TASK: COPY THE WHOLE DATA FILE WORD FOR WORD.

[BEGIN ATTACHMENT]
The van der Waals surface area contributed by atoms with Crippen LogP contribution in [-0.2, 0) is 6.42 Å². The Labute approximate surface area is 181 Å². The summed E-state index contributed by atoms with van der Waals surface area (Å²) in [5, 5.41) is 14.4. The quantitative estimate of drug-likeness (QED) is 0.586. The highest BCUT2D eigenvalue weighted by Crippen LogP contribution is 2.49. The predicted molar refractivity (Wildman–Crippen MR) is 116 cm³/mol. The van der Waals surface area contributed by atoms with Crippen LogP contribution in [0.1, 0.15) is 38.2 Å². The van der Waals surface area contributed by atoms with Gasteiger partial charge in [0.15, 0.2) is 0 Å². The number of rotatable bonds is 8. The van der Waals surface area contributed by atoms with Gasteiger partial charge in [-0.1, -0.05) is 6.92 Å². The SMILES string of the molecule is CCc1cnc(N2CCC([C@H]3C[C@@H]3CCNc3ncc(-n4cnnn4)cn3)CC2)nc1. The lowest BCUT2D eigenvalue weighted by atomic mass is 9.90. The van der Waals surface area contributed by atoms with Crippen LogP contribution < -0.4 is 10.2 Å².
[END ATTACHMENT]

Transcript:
The van der Waals surface area contributed by atoms with Crippen LogP contribution in [-0.2, 0) is 6.42 Å². The Labute approximate surface area is 181 Å². The summed E-state index contributed by atoms with van der Waals surface area (Å²) in [5, 5.41) is 14.4. The quantitative estimate of drug-likeness (QED) is 0.586. The highest BCUT2D eigenvalue weighted by Crippen LogP contribution is 2.49. The predicted molar refractivity (Wildman–Crippen MR) is 116 cm³/mol. The van der Waals surface area contributed by atoms with Crippen LogP contribution in [0.1, 0.15) is 38.2 Å². The van der Waals surface area contributed by atoms with Gasteiger partial charge in [0.15, 0.2) is 0 Å². The number of rotatable bonds is 8. The van der Waals surface area contributed by atoms with Gasteiger partial charge in [-0.1, -0.05) is 6.92 Å². The SMILES string of the molecule is CCc1cnc(N2CCC([C@H]3C[C@@H]3CCNc3ncc(-n4cnnn4)cn3)CC2)nc1. The lowest BCUT2D eigenvalue weighted by atomic mass is 9.90. The van der Waals surface area contributed by atoms with Crippen LogP contribution < -0.4 is 10.2 Å².